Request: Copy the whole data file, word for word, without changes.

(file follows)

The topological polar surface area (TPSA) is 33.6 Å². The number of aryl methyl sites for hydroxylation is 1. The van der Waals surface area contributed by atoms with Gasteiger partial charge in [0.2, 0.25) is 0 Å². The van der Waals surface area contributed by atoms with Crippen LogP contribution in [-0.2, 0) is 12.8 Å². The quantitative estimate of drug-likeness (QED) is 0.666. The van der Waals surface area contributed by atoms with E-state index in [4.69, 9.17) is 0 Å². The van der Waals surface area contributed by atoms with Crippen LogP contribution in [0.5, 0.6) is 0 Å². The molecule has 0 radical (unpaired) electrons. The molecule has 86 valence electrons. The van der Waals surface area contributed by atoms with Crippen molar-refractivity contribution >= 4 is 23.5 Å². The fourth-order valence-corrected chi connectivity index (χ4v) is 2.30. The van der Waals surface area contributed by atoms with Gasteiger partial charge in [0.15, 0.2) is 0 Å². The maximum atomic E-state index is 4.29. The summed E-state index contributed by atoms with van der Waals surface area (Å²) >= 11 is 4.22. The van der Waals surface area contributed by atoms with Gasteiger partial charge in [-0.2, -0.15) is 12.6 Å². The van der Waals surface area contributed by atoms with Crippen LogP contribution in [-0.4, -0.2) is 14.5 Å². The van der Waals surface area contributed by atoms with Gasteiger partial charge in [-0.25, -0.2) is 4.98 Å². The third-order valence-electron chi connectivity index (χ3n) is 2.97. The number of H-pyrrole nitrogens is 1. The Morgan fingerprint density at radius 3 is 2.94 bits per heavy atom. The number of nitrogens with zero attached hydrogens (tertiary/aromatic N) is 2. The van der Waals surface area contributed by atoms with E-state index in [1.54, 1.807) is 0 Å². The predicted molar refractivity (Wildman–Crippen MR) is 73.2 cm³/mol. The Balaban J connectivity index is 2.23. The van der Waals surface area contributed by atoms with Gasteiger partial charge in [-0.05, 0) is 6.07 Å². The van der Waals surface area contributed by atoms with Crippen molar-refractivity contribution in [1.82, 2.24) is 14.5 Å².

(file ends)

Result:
The topological polar surface area (TPSA) is 33.6 Å². The number of aryl methyl sites for hydroxylation is 1. The van der Waals surface area contributed by atoms with Gasteiger partial charge in [0.2, 0.25) is 0 Å². The van der Waals surface area contributed by atoms with Crippen LogP contribution in [-0.2, 0) is 12.8 Å². The quantitative estimate of drug-likeness (QED) is 0.666. The van der Waals surface area contributed by atoms with E-state index in [4.69, 9.17) is 0 Å². The van der Waals surface area contributed by atoms with Crippen LogP contribution in [0.5, 0.6) is 0 Å². The molecule has 0 radical (unpaired) electrons. The molecule has 86 valence electrons. The van der Waals surface area contributed by atoms with Crippen molar-refractivity contribution >= 4 is 23.5 Å². The fourth-order valence-corrected chi connectivity index (χ4v) is 2.30. The van der Waals surface area contributed by atoms with Gasteiger partial charge in [0.15, 0.2) is 0 Å². The maximum atomic E-state index is 4.29. The summed E-state index contributed by atoms with van der Waals surface area (Å²) >= 11 is 4.22. The van der Waals surface area contributed by atoms with Gasteiger partial charge in [-0.2, -0.15) is 12.6 Å². The van der Waals surface area contributed by atoms with Crippen LogP contribution in [-0.4, -0.2) is 14.5 Å². The van der Waals surface area contributed by atoms with Gasteiger partial charge in [-0.25, -0.2) is 4.98 Å². The third-order valence-electron chi connectivity index (χ3n) is 2.97. The number of H-pyrrole nitrogens is 1. The Morgan fingerprint density at radius 3 is 2.94 bits per heavy atom. The number of nitrogens with zero attached hydrogens (tertiary/aromatic N) is 2. The van der Waals surface area contributed by atoms with E-state index in [1.54, 1.807) is 0 Å². The predicted molar refractivity (Wildman–Crippen MR) is 73.2 cm³/mol. The Balaban J connectivity index is 2.23. The van der Waals surface area contributed by atoms with Gasteiger partial charge in [-0.05, 0) is 6.07 Å². The van der Waals surface area contributed by atoms with Crippen molar-refractivity contribution in [1.82, 2.24) is 14.5 Å².